But what was worse was the backlash. The creators of other popular YouTube channels started speaking up, in tweets and in videos. They said that it wasn’t fair how PewDiePie had been treated. Among these YouTubers were the Vlogbrothers. Those nerds I looked up to. In a series of tweets that he has since deleted (but not retracted), Hank Green said that we should not “attack” PewDiePie, that calling him antisemitic was “a rhetorical leap at best,” that sure he was “unpleasant” but it was “just a joke” and we should focus on people who “perpetrate actual hate.”
Those tweets made me feel even worse than the videos. This was someone I looked up to, one of the nerds who let me know that I was not really that alone in the world – and he thought that calling for the death of my people was not “actual hate”? He thought that our fear and anger was unjustified?
I told my parents about it. They know how much the Vlogbrothers meant to me and my sister; we’d often shared the Green brothers’ educational and social justice centered videos with them. My parents suggested that I contact Hank directly about it, since he has such a focus in his videos about making the world a better place, and the Vlogbrothers often take feedback from their community. So I sent Hank and John an email explaining how antisemitic words and actions are antisemitic regardless of the context, that “Death to all Jews” is never a joke, and how this entire thing made me feel. Neither of them replied.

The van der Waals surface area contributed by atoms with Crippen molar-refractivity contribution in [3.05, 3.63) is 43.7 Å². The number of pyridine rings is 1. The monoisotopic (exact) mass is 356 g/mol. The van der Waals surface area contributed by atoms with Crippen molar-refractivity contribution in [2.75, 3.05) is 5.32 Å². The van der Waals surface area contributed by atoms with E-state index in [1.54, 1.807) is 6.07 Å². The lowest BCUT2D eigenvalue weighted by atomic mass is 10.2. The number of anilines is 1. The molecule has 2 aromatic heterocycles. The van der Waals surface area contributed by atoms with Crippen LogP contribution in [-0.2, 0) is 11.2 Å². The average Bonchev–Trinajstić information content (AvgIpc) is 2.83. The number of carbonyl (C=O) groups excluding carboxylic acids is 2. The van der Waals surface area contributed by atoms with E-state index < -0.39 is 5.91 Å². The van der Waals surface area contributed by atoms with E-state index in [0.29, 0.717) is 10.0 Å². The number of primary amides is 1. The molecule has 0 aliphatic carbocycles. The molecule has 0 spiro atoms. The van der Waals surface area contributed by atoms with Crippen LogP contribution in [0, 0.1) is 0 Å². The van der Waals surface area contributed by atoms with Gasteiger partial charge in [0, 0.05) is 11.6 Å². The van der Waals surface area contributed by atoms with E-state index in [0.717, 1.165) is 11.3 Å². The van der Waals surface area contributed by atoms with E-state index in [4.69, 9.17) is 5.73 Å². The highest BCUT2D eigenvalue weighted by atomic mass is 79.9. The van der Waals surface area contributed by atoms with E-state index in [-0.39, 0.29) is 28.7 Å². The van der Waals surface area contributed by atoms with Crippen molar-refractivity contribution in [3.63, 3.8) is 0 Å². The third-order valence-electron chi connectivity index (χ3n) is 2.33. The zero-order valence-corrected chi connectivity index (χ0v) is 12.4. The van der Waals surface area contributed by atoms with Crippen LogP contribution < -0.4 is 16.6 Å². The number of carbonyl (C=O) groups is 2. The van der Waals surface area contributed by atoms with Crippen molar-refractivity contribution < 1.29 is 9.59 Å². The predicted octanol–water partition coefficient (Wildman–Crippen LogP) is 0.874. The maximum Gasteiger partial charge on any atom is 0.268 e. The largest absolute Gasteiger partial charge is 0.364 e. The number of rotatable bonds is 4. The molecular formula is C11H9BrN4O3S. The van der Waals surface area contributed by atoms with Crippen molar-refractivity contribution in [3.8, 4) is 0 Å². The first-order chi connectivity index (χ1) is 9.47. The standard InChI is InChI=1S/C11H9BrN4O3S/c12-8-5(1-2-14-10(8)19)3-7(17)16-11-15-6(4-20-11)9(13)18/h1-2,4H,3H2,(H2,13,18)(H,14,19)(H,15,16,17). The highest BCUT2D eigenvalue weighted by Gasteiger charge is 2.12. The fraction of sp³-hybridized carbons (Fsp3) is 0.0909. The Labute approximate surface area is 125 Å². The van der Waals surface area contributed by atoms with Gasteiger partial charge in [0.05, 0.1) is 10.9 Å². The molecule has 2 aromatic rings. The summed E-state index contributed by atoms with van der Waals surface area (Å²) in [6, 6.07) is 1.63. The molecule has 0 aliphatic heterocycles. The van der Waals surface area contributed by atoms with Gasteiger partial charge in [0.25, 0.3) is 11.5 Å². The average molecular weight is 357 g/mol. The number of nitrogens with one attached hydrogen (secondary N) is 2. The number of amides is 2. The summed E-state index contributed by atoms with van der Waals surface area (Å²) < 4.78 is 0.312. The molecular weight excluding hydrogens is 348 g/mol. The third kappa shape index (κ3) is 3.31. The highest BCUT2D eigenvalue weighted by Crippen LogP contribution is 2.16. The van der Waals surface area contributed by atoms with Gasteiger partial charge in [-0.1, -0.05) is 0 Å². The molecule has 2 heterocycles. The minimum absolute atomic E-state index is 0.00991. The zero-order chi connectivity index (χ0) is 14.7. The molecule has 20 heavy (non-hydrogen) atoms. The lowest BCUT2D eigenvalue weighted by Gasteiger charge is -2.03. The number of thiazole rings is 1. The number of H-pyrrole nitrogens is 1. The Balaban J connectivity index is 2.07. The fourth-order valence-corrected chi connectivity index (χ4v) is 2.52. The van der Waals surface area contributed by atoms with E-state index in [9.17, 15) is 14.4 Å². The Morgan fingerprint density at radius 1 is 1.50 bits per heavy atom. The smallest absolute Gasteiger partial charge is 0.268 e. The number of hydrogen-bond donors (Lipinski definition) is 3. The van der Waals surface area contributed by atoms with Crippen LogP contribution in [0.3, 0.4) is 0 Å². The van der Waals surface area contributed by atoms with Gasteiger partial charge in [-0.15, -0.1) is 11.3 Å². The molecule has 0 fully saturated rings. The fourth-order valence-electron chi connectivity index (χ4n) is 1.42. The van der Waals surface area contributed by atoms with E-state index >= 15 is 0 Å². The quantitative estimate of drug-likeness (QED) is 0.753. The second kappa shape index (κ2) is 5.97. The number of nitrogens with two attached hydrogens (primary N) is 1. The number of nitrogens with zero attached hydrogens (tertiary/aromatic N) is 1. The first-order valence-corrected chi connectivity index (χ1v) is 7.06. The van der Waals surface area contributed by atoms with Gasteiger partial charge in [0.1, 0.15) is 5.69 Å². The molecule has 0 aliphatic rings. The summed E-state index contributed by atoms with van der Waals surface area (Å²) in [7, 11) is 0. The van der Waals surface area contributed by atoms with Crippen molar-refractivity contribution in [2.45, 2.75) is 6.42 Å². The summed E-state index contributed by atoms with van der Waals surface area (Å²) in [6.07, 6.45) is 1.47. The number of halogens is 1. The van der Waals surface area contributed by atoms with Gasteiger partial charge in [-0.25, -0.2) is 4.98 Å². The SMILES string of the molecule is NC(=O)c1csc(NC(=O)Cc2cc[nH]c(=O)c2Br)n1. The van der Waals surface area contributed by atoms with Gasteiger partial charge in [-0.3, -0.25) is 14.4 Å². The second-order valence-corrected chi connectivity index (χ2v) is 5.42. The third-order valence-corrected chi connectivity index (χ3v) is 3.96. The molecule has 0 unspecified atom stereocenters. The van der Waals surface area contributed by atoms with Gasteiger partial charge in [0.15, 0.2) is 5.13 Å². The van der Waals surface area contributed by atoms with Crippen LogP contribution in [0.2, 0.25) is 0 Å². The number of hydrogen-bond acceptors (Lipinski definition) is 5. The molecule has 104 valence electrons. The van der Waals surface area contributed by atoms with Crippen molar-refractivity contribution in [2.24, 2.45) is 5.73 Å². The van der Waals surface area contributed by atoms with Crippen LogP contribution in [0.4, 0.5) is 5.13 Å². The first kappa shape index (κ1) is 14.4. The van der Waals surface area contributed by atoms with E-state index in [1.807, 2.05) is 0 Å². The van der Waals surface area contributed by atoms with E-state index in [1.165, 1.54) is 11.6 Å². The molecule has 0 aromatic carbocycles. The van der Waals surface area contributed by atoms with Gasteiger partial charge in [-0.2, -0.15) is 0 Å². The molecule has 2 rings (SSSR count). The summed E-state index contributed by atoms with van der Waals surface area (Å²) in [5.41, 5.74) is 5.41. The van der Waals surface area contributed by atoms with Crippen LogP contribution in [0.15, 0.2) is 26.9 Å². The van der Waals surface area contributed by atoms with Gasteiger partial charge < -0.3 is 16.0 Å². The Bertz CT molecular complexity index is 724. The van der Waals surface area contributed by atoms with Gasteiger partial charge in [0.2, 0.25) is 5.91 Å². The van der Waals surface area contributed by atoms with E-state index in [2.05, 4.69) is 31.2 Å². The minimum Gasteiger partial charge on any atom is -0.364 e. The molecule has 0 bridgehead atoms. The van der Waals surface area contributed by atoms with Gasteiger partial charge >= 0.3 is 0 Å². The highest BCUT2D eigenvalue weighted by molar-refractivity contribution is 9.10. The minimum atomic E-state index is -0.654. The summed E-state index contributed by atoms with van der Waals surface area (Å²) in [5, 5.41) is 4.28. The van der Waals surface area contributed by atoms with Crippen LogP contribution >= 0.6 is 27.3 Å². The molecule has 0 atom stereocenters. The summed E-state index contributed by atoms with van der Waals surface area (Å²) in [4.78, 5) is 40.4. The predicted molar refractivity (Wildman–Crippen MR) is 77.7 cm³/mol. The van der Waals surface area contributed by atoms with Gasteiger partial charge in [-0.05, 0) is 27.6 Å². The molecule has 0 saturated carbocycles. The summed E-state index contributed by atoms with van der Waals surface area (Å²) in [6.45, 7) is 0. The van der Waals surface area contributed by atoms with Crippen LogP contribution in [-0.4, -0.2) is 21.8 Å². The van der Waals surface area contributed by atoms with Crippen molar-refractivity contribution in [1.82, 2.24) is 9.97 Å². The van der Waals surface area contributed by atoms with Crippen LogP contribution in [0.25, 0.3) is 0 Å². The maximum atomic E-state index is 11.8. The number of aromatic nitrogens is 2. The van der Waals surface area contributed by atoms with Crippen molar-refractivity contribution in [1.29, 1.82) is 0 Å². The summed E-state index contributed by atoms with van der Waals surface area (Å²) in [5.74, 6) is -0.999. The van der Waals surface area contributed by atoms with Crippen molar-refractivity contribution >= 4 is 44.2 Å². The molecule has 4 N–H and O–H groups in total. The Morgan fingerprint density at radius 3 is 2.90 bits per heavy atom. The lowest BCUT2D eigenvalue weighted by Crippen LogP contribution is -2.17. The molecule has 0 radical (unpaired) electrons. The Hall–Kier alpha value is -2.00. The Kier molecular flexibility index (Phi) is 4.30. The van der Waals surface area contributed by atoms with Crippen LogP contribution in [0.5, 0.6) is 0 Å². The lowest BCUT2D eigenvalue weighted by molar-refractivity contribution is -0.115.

My sister chose a different avenue to take action. The Vlogbrothers often say that they are proud of how polite and supportive the comment sections on their videos are. So my sister made a comment on one of their videos asking for them to “please clarify Hank’s stance on antisemitism” because “what he said had made her feel unsafe.”
Within minutes, other Nerdfighters began to reply to her comment, attacking her. They denied the whole thing: “he didn’t say anything hateful.” They asked her if she knew what a joke was. They threw out curse words I won’t repeat here. One used “Jew” as an insult. One said she must have a “serious neurosis” because “no one really believes that all Jews should die.” One accused her of being a “troll” because “there’s no way you really feel unsafe because of what he said.”
Like I said, the internet is not always a kind place to be. But we had thought that this was one of the kinder places.